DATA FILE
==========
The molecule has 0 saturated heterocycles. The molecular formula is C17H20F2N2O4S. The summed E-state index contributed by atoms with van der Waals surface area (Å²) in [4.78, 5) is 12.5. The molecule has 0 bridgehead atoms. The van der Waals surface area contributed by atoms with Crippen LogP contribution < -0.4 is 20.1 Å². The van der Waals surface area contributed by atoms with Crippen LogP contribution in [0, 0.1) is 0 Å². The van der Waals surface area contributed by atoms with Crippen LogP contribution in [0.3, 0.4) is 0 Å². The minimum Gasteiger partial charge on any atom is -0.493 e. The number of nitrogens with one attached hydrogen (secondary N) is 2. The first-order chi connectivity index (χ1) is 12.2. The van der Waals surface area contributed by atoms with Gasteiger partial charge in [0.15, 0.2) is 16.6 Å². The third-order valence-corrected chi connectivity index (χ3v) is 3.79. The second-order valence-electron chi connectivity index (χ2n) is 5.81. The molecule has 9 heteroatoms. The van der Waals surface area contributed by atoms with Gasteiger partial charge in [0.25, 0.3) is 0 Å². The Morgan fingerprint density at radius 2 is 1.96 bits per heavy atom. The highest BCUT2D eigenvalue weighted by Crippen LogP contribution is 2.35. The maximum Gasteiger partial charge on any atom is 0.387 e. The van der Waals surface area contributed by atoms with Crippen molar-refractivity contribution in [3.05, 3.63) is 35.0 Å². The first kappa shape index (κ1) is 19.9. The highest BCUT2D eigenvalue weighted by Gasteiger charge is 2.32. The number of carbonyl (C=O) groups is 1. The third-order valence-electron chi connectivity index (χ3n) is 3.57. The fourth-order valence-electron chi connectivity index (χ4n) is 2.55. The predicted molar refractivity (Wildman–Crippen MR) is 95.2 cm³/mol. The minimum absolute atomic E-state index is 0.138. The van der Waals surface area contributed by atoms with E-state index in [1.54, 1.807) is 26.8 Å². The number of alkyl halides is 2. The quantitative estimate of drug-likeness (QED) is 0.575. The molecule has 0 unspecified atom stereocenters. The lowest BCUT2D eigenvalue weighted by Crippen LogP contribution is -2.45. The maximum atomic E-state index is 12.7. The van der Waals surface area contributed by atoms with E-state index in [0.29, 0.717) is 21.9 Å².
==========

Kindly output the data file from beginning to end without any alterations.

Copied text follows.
The molecule has 0 saturated heterocycles. The molecular formula is C17H20F2N2O4S. The summed E-state index contributed by atoms with van der Waals surface area (Å²) in [4.78, 5) is 12.5. The molecule has 0 bridgehead atoms. The van der Waals surface area contributed by atoms with Crippen LogP contribution < -0.4 is 20.1 Å². The van der Waals surface area contributed by atoms with Crippen LogP contribution in [0, 0.1) is 0 Å². The van der Waals surface area contributed by atoms with Crippen LogP contribution in [0.3, 0.4) is 0 Å². The minimum Gasteiger partial charge on any atom is -0.493 e. The number of nitrogens with one attached hydrogen (secondary N) is 2. The first-order chi connectivity index (χ1) is 12.2. The van der Waals surface area contributed by atoms with Gasteiger partial charge in [0.15, 0.2) is 16.6 Å². The third-order valence-corrected chi connectivity index (χ3v) is 3.79. The second-order valence-electron chi connectivity index (χ2n) is 5.81. The molecule has 9 heteroatoms. The van der Waals surface area contributed by atoms with Gasteiger partial charge in [0.25, 0.3) is 0 Å². The Morgan fingerprint density at radius 2 is 1.96 bits per heavy atom. The highest BCUT2D eigenvalue weighted by Crippen LogP contribution is 2.35. The maximum Gasteiger partial charge on any atom is 0.387 e. The van der Waals surface area contributed by atoms with Crippen molar-refractivity contribution in [3.05, 3.63) is 35.0 Å². The first kappa shape index (κ1) is 19.9. The highest BCUT2D eigenvalue weighted by Gasteiger charge is 2.32. The number of carbonyl (C=O) groups is 1. The third-order valence-electron chi connectivity index (χ3n) is 3.57. The fourth-order valence-electron chi connectivity index (χ4n) is 2.55. The predicted molar refractivity (Wildman–Crippen MR) is 95.2 cm³/mol. The minimum absolute atomic E-state index is 0.138. The van der Waals surface area contributed by atoms with E-state index in [1.54, 1.807) is 26.8 Å². The number of alkyl halides is 2. The quantitative estimate of drug-likeness (QED) is 0.575. The molecule has 0 unspecified atom stereocenters. The lowest BCUT2D eigenvalue weighted by Crippen LogP contribution is -2.45. The maximum atomic E-state index is 12.7. The van der Waals surface area contributed by atoms with E-state index in [0.29, 0.717) is 21.9 Å².